Her South African Alma Mater from the Days of Apartheid Honors Marlene Belfort 

UAlbany's Marlene Belfort, at left, with University of Cape Town Vice Chancellor Mamokghethi Phakeng and Georges Belfort, at UCT graduation ceremonies in December. 

ALBANY, N.Y. (Jan 21, 2020) —The University of Cape Town’s “Golden Book,” which boasts the names of such luminaries as Desmond Tutu, Nelson Mandela and Barack Obama, has now added those of UAlbany Distinguished Professor Marlene Belfort of Biological Sciences and her husband, RPI Institute Professor Georges Belfort.

The Golden Book is reserved for UCT’s distinguished visitors and those awarded honorary doctorates, as the Belforts were on Dec. 13 during graduate ceremonies in the university’s Sarah Baartman Hall. Marlene received the doctor of science and Georges, RPI’s Russell Sage Professor of Chemical and Biological Engineering, the doctor of science in engineering.

In addition to joining the prestigious ranks of UCT-honored leaders in academics, politics, the arts, law and economy, the Belforts had special reason for savoring the tribute: The couple grew up and met in Cape Town, and graduated UCT more than five decades ago, during the era of apartheid.

In addressing the audience of 390 students, which greeted her introduction with a huge ovation, Marlene Belfort expressed her gratitude to UCT for bestowing “this incredible honor upon Georges and me. It is the privilege of a lifetime.”

Back in Albany weeks later, she described the trip as “a mind-blowing experience. Georges and I met on the beach in Cape Town, when I was 13, he 18, dated when I graduated high school and overlapped at UCT for a couple years, marrying 10 years after we first met, just before we both entered our respective PhD programs at U Cal Irvine.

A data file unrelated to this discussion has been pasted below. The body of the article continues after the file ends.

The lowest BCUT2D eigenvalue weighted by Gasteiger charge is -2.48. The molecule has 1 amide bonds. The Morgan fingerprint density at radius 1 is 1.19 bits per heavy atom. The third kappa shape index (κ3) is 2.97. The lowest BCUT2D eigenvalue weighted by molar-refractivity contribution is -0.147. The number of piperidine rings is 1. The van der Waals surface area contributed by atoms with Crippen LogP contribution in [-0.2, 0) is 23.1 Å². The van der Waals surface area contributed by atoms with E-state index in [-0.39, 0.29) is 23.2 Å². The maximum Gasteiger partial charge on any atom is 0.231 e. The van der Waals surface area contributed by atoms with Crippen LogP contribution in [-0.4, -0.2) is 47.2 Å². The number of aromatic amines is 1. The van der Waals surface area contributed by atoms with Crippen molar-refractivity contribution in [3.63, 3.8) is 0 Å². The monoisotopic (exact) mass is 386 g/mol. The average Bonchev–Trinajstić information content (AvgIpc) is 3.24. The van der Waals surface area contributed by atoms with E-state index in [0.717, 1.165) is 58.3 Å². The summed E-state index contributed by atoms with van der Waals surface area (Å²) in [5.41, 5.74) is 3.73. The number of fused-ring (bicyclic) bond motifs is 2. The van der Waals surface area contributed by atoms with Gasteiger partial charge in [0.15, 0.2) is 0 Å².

“When Georges and I attended UCT it was 99 percent white, whereas the graduation ceremony had more than 50 percent students of color — mainly black Africans. It remains an institution of high quality. It was a visit that gave us hope for change in the U.S. too.”

In leading the introductions for the honorary degrees, Professor Alison Lewis, UCT’s dean of engineering, cited Marlene Belfort’s groundbreaking discoveries on intron DNA, which have elevated her to membership in the National Academy of Sciences and fellowship in the American Academy of Arts and Sciences

“What was termed ‘junk DNA,’ or intron DNA, was thought to only occur in complex organisms, but Marlene Belfort and her team found some in a single cell bacteria,” said Lewis. “And the story does not end there. She went on to show that introns were not junk at all, but were mobile genetic elements, with very important functions.”

Lewis praised Belfort as well for her path-setting career as a woman in the hard sciences. One of the first students at UCT to major in microbiology, Belfort received her bachelor’s degree in ’65 and an honors degree in physiological chemistry a year later.

“Marlene Belfort also has dedicated significant energy to mentoring younger women scientists, technicians, students and even high school students,” said Lewis.

Lewis cited Georges Belfort for his pioneering work on bringing about “collaborations and convergences in science” and his eventual renown as a world authority on bioseparation, the science of purifying biological products on a large scale. He graduated UCT in 1963 with a bachelor’s in chemical engineering. He has been at RPI since 1978.


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